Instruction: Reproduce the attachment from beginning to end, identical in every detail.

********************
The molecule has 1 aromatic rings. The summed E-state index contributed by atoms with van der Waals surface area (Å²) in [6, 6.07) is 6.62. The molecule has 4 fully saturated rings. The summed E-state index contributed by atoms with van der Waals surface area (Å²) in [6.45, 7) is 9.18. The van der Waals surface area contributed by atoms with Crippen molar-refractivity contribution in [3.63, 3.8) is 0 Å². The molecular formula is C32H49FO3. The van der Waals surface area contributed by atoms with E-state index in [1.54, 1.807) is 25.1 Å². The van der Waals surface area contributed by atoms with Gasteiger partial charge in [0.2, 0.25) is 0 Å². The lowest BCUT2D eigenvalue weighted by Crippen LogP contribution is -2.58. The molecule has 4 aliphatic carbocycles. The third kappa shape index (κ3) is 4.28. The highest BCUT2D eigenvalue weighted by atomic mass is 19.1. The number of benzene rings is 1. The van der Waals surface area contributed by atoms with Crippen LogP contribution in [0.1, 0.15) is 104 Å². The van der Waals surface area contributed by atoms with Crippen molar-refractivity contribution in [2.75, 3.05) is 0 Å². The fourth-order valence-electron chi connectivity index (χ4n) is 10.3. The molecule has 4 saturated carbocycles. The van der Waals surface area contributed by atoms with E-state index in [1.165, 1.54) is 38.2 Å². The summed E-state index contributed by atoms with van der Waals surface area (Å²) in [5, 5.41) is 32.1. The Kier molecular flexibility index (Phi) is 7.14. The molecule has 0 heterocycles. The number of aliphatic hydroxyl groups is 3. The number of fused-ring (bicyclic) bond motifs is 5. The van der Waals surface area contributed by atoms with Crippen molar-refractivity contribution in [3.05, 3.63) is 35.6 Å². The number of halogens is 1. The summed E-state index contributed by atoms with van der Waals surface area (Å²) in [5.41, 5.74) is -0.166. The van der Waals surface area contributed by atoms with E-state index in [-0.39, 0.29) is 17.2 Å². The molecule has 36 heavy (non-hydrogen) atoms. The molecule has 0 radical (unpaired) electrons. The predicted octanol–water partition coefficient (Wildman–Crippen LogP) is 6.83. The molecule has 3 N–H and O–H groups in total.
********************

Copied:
The molecule has 1 aromatic rings. The summed E-state index contributed by atoms with van der Waals surface area (Å²) in [6, 6.07) is 6.62. The molecule has 4 fully saturated rings. The summed E-state index contributed by atoms with van der Waals surface area (Å²) in [6.45, 7) is 9.18. The van der Waals surface area contributed by atoms with Crippen molar-refractivity contribution in [3.63, 3.8) is 0 Å². The molecular formula is C32H49FO3. The van der Waals surface area contributed by atoms with E-state index in [1.54, 1.807) is 25.1 Å². The van der Waals surface area contributed by atoms with Gasteiger partial charge in [0.2, 0.25) is 0 Å². The lowest BCUT2D eigenvalue weighted by Crippen LogP contribution is -2.58. The molecule has 4 aliphatic carbocycles. The third kappa shape index (κ3) is 4.28. The highest BCUT2D eigenvalue weighted by atomic mass is 19.1. The number of benzene rings is 1. The van der Waals surface area contributed by atoms with Crippen LogP contribution in [0.1, 0.15) is 104 Å². The van der Waals surface area contributed by atoms with Crippen molar-refractivity contribution in [2.75, 3.05) is 0 Å². The fourth-order valence-electron chi connectivity index (χ4n) is 10.3. The molecule has 4 saturated carbocycles. The van der Waals surface area contributed by atoms with E-state index in [1.165, 1.54) is 38.2 Å². The summed E-state index contributed by atoms with van der Waals surface area (Å²) in [5, 5.41) is 32.1. The Kier molecular flexibility index (Phi) is 7.14. The molecule has 0 heterocycles. The number of aliphatic hydroxyl groups is 3. The number of fused-ring (bicyclic) bond motifs is 5. The van der Waals surface area contributed by atoms with Crippen molar-refractivity contribution in [3.05, 3.63) is 35.6 Å². The number of halogens is 1. The summed E-state index contributed by atoms with van der Waals surface area (Å²) in [5.41, 5.74) is -0.166. The van der Waals surface area contributed by atoms with E-state index in [-0.39, 0.29) is 17.2 Å². The molecule has 36 heavy (non-hydrogen) atoms. The molecule has 0 radical (unpaired) electrons. The predicted octanol–water partition coefficient (Wildman–Crippen LogP) is 6.83. The molecule has 3 N–H and O–H groups in total.